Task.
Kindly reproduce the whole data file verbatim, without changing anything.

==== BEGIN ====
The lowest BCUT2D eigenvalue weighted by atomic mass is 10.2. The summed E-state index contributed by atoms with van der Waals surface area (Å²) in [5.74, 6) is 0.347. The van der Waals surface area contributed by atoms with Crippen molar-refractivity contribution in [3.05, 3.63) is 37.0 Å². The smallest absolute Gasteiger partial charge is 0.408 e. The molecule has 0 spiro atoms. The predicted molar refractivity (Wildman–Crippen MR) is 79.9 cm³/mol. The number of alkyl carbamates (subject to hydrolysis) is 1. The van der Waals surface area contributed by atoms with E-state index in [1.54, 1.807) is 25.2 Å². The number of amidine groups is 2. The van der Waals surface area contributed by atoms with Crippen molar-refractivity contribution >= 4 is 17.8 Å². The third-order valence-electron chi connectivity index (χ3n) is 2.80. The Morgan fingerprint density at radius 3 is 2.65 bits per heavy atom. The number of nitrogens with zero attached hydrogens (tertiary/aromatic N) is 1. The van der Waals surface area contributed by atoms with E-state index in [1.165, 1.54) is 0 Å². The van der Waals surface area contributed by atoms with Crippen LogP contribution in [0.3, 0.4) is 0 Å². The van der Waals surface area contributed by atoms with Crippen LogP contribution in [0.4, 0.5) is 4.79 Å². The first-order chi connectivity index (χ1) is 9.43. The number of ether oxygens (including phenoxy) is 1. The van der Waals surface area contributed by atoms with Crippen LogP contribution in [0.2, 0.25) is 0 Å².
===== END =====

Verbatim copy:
The lowest BCUT2D eigenvalue weighted by atomic mass is 10.2. The summed E-state index contributed by atoms with van der Waals surface area (Å²) in [5.74, 6) is 0.347. The van der Waals surface area contributed by atoms with Crippen molar-refractivity contribution in [3.05, 3.63) is 37.0 Å². The smallest absolute Gasteiger partial charge is 0.408 e. The molecule has 0 spiro atoms. The predicted molar refractivity (Wildman–Crippen MR) is 79.9 cm³/mol. The number of alkyl carbamates (subject to hydrolysis) is 1. The van der Waals surface area contributed by atoms with E-state index in [1.54, 1.807) is 25.2 Å². The number of amidine groups is 2. The van der Waals surface area contributed by atoms with Crippen molar-refractivity contribution >= 4 is 17.8 Å². The third-order valence-electron chi connectivity index (χ3n) is 2.80. The Morgan fingerprint density at radius 3 is 2.65 bits per heavy atom. The number of nitrogens with zero attached hydrogens (tertiary/aromatic N) is 1. The van der Waals surface area contributed by atoms with E-state index in [1.165, 1.54) is 0 Å². The van der Waals surface area contributed by atoms with Crippen LogP contribution in [0.3, 0.4) is 0 Å². The van der Waals surface area contributed by atoms with Crippen LogP contribution in [0.4, 0.5) is 4.79 Å². The first-order chi connectivity index (χ1) is 9.43. The number of ether oxygens (including phenoxy) is 1. The van der Waals surface area contributed by atoms with Crippen LogP contribution in [0.2, 0.25) is 0 Å².